16. ^ Kirk, Bill (April 22, 2015). "Delays beset double-tracking project; MBTA upgrade costs said to triple to $55M". Andover Townsman. Retrieved June 23, 2022.
  17. ^ a b Kirk, Bill (February 16, 2017). "Pan Am: Extra track built for diesel engines". Andover Townsman. Retrieved June 23, 2022.
  18. ^ a b Hughes, Madeline (January 11, 2021). "Andover receives $70M for better roads, train service". Andover Townsman. Retrieved June 23, 2022.
  19. ^ "Downeaster wins $20.8M for track improvements". Portland Press-Herald. 9 May 2011. Retrieved 15 July 2013.
  20. ^ "MBTA Track Improvement Project". Northern New England Rail Passenger Agency. Archived from the original on April 6, 2013.
  21. ^ "Amtrak Fact Sheet, Fiscal Year 2017: State of Maine" (PDF). Amtrak. November 2017.
  22. ^ a b "Repair/Rehabilitation of Merrimack River and Washington Street Bridges, Haverhill, MA". Massachusetts Bay Transportation Authority. Archived from the original on March 25, 2014.
  23. ^ Wentworth, Edmund C. (1919). "Haverhill's Transportation Facilities". The Haverhill Book. Haverhill Chamber of Commerce. p. 25 – via Internet Archive.
  24. ^ "Haverhill's $750,000 Job". Boston Globe. December 3, 1905. p. 30 – via Newspapers.com. open access
  25. ^ "MBTA Board Advances Bridge Project" (Press release). Massachusetts Bay Transportation Authority. April 4, 2008.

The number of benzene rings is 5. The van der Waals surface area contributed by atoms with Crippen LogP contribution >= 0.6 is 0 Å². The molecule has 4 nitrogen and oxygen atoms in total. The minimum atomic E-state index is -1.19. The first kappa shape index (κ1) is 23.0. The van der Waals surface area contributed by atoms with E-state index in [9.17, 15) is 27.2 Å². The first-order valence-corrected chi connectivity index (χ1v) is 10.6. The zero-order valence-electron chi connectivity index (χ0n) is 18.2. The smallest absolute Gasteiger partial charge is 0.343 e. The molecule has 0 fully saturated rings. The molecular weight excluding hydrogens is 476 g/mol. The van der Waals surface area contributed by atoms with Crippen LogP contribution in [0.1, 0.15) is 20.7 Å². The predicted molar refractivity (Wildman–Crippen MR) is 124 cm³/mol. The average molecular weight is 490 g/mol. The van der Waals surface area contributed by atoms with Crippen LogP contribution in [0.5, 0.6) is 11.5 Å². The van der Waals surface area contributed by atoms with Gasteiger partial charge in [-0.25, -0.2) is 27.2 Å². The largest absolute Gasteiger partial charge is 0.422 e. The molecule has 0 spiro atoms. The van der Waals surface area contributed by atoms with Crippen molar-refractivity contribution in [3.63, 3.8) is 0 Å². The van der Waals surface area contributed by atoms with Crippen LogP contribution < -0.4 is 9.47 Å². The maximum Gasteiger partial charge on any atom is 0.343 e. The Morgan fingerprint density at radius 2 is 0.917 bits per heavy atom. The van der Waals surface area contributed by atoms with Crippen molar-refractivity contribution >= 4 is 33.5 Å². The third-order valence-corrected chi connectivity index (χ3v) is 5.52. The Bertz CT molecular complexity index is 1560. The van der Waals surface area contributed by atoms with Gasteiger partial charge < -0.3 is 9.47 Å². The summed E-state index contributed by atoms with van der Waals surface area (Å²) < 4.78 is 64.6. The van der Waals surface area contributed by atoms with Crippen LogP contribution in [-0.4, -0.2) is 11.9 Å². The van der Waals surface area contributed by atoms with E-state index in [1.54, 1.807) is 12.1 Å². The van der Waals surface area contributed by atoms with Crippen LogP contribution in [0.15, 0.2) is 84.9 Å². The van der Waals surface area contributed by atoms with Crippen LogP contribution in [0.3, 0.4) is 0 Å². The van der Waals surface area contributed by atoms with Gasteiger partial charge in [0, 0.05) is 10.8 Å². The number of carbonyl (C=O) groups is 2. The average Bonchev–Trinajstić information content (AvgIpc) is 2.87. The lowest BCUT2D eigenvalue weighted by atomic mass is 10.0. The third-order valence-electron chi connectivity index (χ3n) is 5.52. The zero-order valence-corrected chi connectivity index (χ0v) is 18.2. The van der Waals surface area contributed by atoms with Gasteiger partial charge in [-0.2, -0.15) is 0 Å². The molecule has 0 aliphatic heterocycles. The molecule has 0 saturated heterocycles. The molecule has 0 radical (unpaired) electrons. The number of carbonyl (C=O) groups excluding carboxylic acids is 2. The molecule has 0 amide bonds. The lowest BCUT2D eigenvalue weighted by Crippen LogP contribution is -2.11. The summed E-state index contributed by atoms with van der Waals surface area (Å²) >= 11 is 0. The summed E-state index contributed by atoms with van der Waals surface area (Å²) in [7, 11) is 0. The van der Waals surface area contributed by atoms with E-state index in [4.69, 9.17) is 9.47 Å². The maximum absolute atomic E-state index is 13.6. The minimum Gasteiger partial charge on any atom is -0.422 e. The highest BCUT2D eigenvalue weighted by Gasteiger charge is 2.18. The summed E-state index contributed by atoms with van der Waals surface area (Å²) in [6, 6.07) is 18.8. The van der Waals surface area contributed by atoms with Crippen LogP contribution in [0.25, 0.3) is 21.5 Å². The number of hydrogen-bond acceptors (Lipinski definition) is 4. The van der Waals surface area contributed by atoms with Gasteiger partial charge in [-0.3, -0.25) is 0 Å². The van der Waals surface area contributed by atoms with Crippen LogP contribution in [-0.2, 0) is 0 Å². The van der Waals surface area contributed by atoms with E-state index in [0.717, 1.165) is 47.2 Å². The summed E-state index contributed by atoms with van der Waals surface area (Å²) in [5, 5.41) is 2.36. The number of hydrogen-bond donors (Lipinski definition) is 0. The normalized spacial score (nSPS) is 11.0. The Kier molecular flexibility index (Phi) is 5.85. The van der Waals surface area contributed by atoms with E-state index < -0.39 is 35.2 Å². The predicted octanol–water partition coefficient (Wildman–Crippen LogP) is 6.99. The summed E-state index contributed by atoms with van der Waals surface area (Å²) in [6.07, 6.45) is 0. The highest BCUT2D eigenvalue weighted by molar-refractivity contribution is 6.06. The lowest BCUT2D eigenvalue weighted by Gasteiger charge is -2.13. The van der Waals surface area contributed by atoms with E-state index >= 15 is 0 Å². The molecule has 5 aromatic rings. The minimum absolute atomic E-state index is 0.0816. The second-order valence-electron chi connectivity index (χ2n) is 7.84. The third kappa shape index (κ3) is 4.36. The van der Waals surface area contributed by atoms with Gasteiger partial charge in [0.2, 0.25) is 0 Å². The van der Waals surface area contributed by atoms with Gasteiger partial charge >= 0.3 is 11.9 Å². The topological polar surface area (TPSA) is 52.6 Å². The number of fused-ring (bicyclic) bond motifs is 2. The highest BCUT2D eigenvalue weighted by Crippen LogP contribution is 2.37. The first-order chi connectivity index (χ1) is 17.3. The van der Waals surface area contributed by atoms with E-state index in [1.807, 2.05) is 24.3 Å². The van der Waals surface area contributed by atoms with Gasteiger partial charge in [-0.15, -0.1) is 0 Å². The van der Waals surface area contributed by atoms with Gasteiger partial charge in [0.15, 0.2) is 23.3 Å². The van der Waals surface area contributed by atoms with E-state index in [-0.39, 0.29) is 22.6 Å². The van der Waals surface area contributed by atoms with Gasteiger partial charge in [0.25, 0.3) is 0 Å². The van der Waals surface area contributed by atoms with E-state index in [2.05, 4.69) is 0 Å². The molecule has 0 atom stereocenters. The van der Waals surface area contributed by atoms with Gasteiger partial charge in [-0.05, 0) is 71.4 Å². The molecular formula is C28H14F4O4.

26. ^ a b Regan, Shawn (May 22, 2011). "Councilors fear train bridge will collapse". Eagle-Tribune. Retrieved October 4, 2019.
  27. ^ "TIGER 2011 Awards" (PDF). United States Department of Transportation. December 2011.
  28. ^ "Awarded Contract: B64CN01". Massachusetts Bay Transportation Authority. 2014.
  29. ^ Regan, Shawn (April 8, 2014). "Train bridge rebuild to start". Eagle-Tribune. Retrieved April 14, 2014.
  30. ^ "Merrimack River and Washington Street Bridges". Massachusetts Bay Transportation Authority.
  31. ^ Aalto, Joanna; Dogra, Vikram (January 11, 2021). "Capital Program Update: FY21 Update through November 30, 2020" (PDF). Massachusetts Bay Transportation Authority. p. 20.
  32. ^ "Shawsheen River Bridges Reconstruction Project". Massachusetts Bay Transportation Authority. Archived from the original on September 5, 2015.
  33. ^ Regan, Shawn; Carey, Meghan (3 March 2008). "MBTA eyes Plaistow for new commuter rail station". Eagle-Tribune. Archived from the original on 21 January 2013. Retrieved 2 August 2011.